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Posts Tagged ‘poetry’

“Mumbling Like a Maniac”: An Interview with Robert Fagles

July 1, 2015 | by

At 92Y’s Unterberg Poetry Center, The Paris Review has copresented an occasional series of live conversations with writers—many of which have formed the foundations of interviews in the quarterly. Recently, 92Y and The Paris Review have made recordings of these interviews available at 92Y’s Poetry Center Online and here at The Paris Review. Consider them deleted scenes from our Writers at Work interviews, or directors’ cuts, or surprisingly lifelike radio adaptations.

Because our new Summer issue has a focus on translation, we’ve dug up two interviews with translators to present this week. This one features Robert Fagles, who died in 2008—a prolific translator of ancient Greek and Roman texts, he’s remembered especially for his seminal editions of the Iliad and the Odyssey. Read More »

“I Will Unveil Myself”: An Interview with Czeslaw Milosz

June 30, 2015 | by

 

At 92Y’s Unterberg Poetry Center, The Paris Review has copresented an occasional series of live conversations with writers—many of which have formed the foundations of interviews in the quarterly. Recently, 92Y and The Paris Review have made recordings of these interviews available at 92Y’s Poetry Center Online and here at The Paris Review. Consider them deleted scenes from our Writers at Work interviews, or directors’ cuts, or surprisingly lifelike radio adaptations.

Because our new Summer issue has a focus on translation, we’ve dug up two interviews with translators to present this week. The first is with the poet Czesław Miłosz—it’s his birthday today, coincidentally—whose translations into Polish include  works by Baudelaire, Eliot, Milton, Shakespeare, Whitman, and Simone Weil. Read More »

We Fucked on a Volcano, and Other News

June 30, 2015 | by

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Emilie Eisenhut, Vulkanausbruch, 1827, gouache on paper.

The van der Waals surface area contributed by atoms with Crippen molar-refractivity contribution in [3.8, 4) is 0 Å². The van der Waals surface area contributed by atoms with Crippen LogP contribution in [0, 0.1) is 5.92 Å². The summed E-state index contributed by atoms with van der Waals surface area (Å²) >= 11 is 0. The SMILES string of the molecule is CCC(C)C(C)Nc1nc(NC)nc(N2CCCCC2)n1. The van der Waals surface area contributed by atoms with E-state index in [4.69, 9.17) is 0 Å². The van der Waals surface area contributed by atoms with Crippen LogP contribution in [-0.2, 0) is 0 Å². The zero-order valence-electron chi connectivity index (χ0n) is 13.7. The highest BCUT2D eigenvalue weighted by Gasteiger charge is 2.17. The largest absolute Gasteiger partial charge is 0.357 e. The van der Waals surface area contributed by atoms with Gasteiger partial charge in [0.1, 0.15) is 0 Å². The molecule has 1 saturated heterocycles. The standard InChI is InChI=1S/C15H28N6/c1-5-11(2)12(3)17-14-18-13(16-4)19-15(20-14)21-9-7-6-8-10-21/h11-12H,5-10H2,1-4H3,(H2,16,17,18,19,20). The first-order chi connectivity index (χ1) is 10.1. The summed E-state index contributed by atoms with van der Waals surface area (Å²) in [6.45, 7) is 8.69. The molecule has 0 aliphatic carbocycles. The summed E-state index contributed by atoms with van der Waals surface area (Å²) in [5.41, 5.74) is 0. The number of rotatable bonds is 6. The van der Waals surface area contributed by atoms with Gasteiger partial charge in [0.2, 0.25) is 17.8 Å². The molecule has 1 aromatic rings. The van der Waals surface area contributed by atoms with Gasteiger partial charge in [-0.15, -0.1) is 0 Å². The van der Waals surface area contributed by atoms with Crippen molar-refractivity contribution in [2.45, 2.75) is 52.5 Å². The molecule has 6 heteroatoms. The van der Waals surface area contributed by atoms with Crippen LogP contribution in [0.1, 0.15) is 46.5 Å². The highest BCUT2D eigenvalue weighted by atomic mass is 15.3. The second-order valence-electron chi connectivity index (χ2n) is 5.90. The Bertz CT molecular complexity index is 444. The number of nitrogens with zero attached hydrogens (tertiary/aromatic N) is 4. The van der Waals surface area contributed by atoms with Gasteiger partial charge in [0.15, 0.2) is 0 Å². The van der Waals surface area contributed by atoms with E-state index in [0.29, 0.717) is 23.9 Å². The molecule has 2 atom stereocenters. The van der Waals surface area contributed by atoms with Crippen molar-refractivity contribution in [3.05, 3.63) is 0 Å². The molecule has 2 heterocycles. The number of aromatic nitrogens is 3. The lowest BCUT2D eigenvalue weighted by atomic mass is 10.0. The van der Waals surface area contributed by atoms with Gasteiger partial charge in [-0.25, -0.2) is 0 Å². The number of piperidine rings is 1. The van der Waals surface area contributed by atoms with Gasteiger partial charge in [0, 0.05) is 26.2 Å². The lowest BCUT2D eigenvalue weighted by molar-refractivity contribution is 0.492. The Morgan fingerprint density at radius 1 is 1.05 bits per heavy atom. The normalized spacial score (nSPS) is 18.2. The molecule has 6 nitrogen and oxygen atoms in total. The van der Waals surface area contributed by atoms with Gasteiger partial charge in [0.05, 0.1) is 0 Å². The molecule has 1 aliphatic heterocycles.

• “One cannot read a book,” Nabokov famously said, “one can only reread it.” That’s pleasant and all—certainly it flatters our sense of elitism, suggesting that “aesthetic appreciation requires exhaustive knowledge only of the best”—but doesn’t it amount to sophistry? “No reader ever really takes complete control of a book—it’s an illusion—and perhaps to expend vast quantities of energy seeking to do so is a form of impoverishment … Is it really wise to renounce all the impressions that a thousand books could bring, all that living, for the wisdom of five or six?”
  • Today in the age of mechanical reproduction: the Smithsonian is 3-D printing prehistoric skulls. They have no intention of trying to pass off the replicas as authentic—they just want to share more of their skulls with the world, and 3-D printing them is the easiest way to do so. “Still, the proliferation of replicas does stand to diminish the value of the real thing. The museums that own the original skulls depend on income from visitors and model making, so the Smithsonian will limit production and keep the skulls’ 3-D ‘blueprints’ to itself.”
  • Great news for poets! Bots have obviated the need for your art. They are, in fact, your art. Condolences. “I was thinking of writing a poem about bots, but that’s already so ten minutes ago, and anyway, some bot has already written that poem. Does it matter? These days people are writing poems about fucking on volcanoes. ‘We fucked on a volcano.’ How does that help? … You can expand the poetic field to include ‘we fucked on a volcano’ or even ‘the whole week we fucked on a volcano,’ and you can expand it to include bots, and so what? It’s bigger now … everything is.”
  • Relatedly: conversations between bots are nearly indistinguishable from Beckett plays. Bots are dramatists, too.
    Z.: Then leave.
    Y.: How did you know?
    Z.: Just leave.
    Y.: You leave.
    Z.: No.
    Y.: Yes.
    Z.: I don’t even know how.
  • New to the Oxford English Dictionary: twerk, intersectionality, staycation, presidentiable, SCOTUS.

I Have Wasted My Life

June 23, 2015 | by

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Niels Frederik Schiøttz-Jensen, An Afternoon’s Rest, 1885

The narrator of “Yancey,” Ann Beattie’s story in our new Summer issue, is an aging poet; she tells of her encounter with an IRS agent who shows up to audit her. Toward the end, she recites a poem to him—James Wright’s famous “Lying in a Hammock at William Duffy’s Farm in Pine Island, Minnesota”: